Adenovirus-based Gene Therapy: a Promising Novel Cancer Therapy
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Recent scientific research has established gene therapy as a new and promising approach to traditional therapies in order to combat severe forms of cancer. Existing treatments, such as radiation, require large toxic dosages administered to patients causing a wide-range of long and short-term side-effects for many. The mechanism behind gene delivery is to “correct” and rebuild broken down and infected tissue within the body. Essentially, DNA is used as a "pharmaceutical agent," as it supplements and alters genes within cells. Most effective forms of gene therapy today use DNA that encodes for a therapeutic gene to function in the place of one that is mutated. Another common form involves using DNA that encodes for a protein which serves itself as a drug. Adenovirus (Ad) based cancer gene therapy is a common form of the treatment, as the Ad vector is second to lentivirus vectors in gene based therapies. Treatment has been used as an alternative in clinical trials today and proved to be effective; it is also commonly co-administered with other anti-tumoral drugs, known as "cocktail" drug therapy.
Ad is unique in its viral structure; it is a medium sized (90-100nm), non-enveloped, icosahedral, which includes a nucleocapsid. It is the largest of the non-enveloped viruses, and contains a single double stranded (ds) DNA genome ~36 to 38 kilobases in size. About 57 serotypes exist in humans and cause 5-10% of upper respiratory infections in children; it is also highly prevalent among adults. Ad infects various species of vertebrates and was first found and isolated in human adenoids, pharyngeal tonsil or nasopharyngeal tonsil tissue, in the mid 1950s.
Ad is an extremely durable virus, ubiquitous in human and animal populations as it can survive long periods of time out of the host and is endemic year round. Infection has been found in multiple organ systems, yet most remain asymptomatic. Most adults have measurable titers of anti-Ad antibodies, indicating a prior infection or exposure. The virus is oncogenic in rodent infections only.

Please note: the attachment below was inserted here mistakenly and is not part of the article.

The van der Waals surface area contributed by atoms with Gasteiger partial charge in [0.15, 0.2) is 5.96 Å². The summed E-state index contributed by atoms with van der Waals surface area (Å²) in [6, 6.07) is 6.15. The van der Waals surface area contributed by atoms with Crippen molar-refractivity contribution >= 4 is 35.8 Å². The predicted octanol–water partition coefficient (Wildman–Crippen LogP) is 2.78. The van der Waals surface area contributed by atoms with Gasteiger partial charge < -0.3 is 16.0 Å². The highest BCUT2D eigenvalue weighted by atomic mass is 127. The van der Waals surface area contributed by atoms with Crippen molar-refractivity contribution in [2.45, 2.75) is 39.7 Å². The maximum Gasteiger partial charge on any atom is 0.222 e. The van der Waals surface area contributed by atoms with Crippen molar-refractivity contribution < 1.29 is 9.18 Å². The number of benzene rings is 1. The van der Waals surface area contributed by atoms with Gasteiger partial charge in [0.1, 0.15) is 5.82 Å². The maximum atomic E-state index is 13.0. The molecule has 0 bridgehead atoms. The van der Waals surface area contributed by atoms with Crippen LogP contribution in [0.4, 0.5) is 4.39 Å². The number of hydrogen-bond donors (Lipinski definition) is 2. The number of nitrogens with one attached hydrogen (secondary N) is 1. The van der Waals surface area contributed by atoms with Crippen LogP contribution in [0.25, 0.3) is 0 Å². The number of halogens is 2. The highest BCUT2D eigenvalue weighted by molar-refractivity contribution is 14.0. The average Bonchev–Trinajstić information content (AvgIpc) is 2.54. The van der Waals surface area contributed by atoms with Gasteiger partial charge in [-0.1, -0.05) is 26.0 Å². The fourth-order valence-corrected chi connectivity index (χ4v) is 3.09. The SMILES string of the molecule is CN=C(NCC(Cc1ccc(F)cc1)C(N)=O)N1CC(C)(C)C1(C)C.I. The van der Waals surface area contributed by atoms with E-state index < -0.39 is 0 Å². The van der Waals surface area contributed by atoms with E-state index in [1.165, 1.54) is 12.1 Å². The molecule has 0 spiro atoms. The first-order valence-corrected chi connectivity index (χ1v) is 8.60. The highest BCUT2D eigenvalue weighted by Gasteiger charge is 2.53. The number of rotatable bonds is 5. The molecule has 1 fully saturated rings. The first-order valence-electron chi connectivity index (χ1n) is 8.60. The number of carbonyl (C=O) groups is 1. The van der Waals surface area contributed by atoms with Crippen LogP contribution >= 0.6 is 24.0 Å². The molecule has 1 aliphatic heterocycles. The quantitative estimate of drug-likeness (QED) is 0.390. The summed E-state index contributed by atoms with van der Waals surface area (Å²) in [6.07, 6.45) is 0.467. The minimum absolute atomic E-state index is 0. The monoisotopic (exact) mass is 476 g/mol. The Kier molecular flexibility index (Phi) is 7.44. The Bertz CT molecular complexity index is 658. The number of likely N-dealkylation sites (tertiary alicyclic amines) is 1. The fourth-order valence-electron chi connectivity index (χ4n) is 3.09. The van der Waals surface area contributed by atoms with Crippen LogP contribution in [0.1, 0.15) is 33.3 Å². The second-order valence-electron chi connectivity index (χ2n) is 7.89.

The viral capsid consists of 252 proteins, involving three distinct types: fiber, penton and hexon based proteins (Fig 2). There are 240 hexon proteins (blue) and 12 penton proteins (green). Both fiber and penton base proteins are key in receptor binding and internalization, while hexon composes most of the viral capsid. The “spikes” or fibers (yellow) are associated with each penton base protein of the capsid and facilitates in attachment to host cell receptors.
Inhaled droplets cause respiratory infection, while fecal-oral transmission leads to gastrointestinal infection.. There are 3 different types of interactions that can occur upon Ad infection; lytic infection occurs when the Ad enters human epithelial cells and continues through an entire replication cycle, with a host inflammatory response. Chronic or latent infection can also occur, usually infecting the lymphoid tissue, and involves no external symptoms; the exact mechanisms of infection are unknown. The last interaction that can occur is oncogenic within rodents, as an Ad integrates its own DNA into host DNA and produces E1A proteins, altering transcription, deregulating apoptosis and forming malignant tumors. E1A facilitates oncogeny by activation of ras or c-src signaling, polyoma middle T protein. Paradoxically, this role of E1A is not seen in humans, as Ad sequences have not been found in human tumor cells, despite high infection rates in the human population.
Ad genome is composed of linear, non-segmented dsDNA, size ranging between 26 and 45 Kbp; the virus can contain up to 22-40 distinct genes. Its genome is significantly larger than that of other viruses within its group, group I, yet it is still considered a relatively "simple virus" and is extremely dependent on host cell for life cycle and replication process. The DNA has a terminal 55 kDa protein within each of its 5' ends of its linear dsDNA which serve as primers in viral replication and ensure that all of the viral genome is replicated. Replication and assembly occurs in the nucleus of infected cells while mature virions leave cell via disintegration.